Poi Dog Pondering at 3Ten

Mike Flanigin Trio with Jimmie Vaughan and George Rains at Continental Club


BowiElvis Fest at Continental Club

Latin Dance party with ex-Romantika, Afrofreque, Timberos del Norte at Stubb’s

Hard Proof, Tomar & the FCs, Carl Weathersby at Antone’s

Monte Warden & the Dangerous Few at Townsend

Rite Flyers, Mike Nicolai & the Stares, Austin Pop Collective, Christine Young at Carousel Lounge

James Polk & Centerpeace, Sharon Bourbonnais at Elephant Room

Beat Juice, Gladkill at Empire

Dirty Fences, Trouble Boys, Muther, Cheap Fur, Heavy Chills at Hotel Vegas

Magnet School, Jay Satellite, Ex Optimists, Cult Leaders at Beerland

Samantha Lee & the Family Tree, B.R. Lively at Hole in the Wall

Pink Floyd laser spectacular at Emo’s

Will Courtney at Buzz Mille


Alejandro Escovedo at ACL Live

Terry Allen at Paramount Theatre

Rodney Carrington at Bass Concert Hall

Milky Chance, Lewis Capaldi at Emo’s

Dolly Parton Birthday Bash at the High Road on Dalton

Magnifico, Ole ELO, Lung Letters at North Door

Joe King Carrasco at ABGB

Dale Watson at Broken Spoke

Rob Baird, Reed Turner at Antone’s

Money Chicha, Pong & Friends, Redd Volkaert at Continental Club

Christy Hays, Altamesa, Josh Buckley at Sam’s Town Point

Pamela Hart Quintet at Elephant Room

Culture Wars, Light Wheel, Otis Wilkins at Stubb’s indoor

Atash, Seu Jacinto at One-2-One

Yumi Zouma, Blushing at Barracuda

You Vandal, Despero, Dee-1 at Sidewinder

Drew Davis at Geraldine’s


Black Label Society, Corrosion of Conformity, Eyehategod at Emo’s

Hilary York, Imperial Starlighters, Dale Watson at C-Boy’s

Lavelle White, Frank & Luci Craven at Antone’s

J.D. Clark, Teddys, No Sinner at Hotel Vegas

Peterson Brothers at Hilton Cannon & Belle

Willie Pipkin, Heybale at Continental Club

Lo Jinx Orchestra, Dave Biller Trio at Continental Gallery

Timberos Del Norte at One-2-One Bar

Purgatory Players at El Mercado Backstage

Empire team, Heard Presents to take over the Parish following eBay auction

When ATX Brands owner, Doug Guller, put Sixth Street club the Parish up for sale on online auction site eBay, many in the Austin music scene worried it was the death knell for another live music venue.  On Thursday, local music fans were given a solid reason to breathe easier.

BORNS, Garrett Borns, performs at the Parish during SXSW 2015. (Stephen Spillman / for AMERICAN-STATESMAN)

Stephen Sternschein, owner of Red River Cultural District club Empire Garage and Control Room, has confirmed that his company Heard Presents, in partnership with Simple Tone Ventures, will take over the club after participating in the auction.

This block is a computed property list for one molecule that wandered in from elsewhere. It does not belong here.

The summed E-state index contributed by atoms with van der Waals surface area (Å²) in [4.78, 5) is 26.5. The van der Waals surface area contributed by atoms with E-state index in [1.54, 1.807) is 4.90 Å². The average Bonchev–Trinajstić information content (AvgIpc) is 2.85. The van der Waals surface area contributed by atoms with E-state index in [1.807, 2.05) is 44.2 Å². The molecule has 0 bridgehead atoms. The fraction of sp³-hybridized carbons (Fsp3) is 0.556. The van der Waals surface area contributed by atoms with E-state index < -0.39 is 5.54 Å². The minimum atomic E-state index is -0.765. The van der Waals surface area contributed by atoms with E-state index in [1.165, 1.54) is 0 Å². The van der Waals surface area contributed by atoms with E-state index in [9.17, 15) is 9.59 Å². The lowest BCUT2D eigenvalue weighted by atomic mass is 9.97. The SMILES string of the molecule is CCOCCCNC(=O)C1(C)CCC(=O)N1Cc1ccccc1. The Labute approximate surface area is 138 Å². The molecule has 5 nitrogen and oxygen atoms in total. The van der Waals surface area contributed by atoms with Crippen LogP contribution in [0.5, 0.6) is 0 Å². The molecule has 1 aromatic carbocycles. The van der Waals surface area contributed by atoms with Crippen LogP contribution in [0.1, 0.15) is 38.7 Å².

In the four years since Sternschein opened Empire in a remodeled auto shop, he has grown the space into a vibrant live music venue with a diverse slate of bookings that cover everything from hip-hop and electronic music to rock ‘n’ roll. Last month, a jury of music critics, industry insiders and super fans selected the club as a finalist in the Venue of the Year category of the inaugural Austin360 Awards.

AUSTIN360 AWARDS: This was Austin’s best music in 2017

The Parish, with its solid acoustics and warm atmosphere, was once lauded as one of Austin’s finest midsize venues. In recent years, the club slipped into the shadows with inconsistent bookings and no coherent marketing strategy.

The biggest fear of many local music enthusiasts was that the club would become a vanity project for a big money investor with no real world understanding of the challenges of running a club in Austin. Instead, it’s an expansion of operations from a successful local player.

“It was important to me and I think to everyone in our community with all of the concern over iconic Austin creative spaces disappearing in the face of developmental pressures, that the Parish end up in the hands of an experienced operator committed to supporting local music.  The best way to ensure that happened was to do it ourselves,” Sternschein said in a press release about the sale.

Sternschein’s partner in the venture, Alex Saunders of Simple Tone Ventures, manages boutique venues on the east and west coasts.

Peter Blackstock contributed to this report.

Weekend music picks: Free Week finale with Los Coast, Tomar and the FCs, more

CANCELED: Friday: Camper Van Beethoven and Cracker at 3Ten. Friday’s sold-out show at 3Ten with 1980s alternative-rock band Camper Van Beethoven and its 1990s successor Cracker has been canceled because of illness of a key band member, the venue announced Thursday night. “Refunds will automatically be processed through point of purchase,” reads a statement on the venue’s website. — P.B.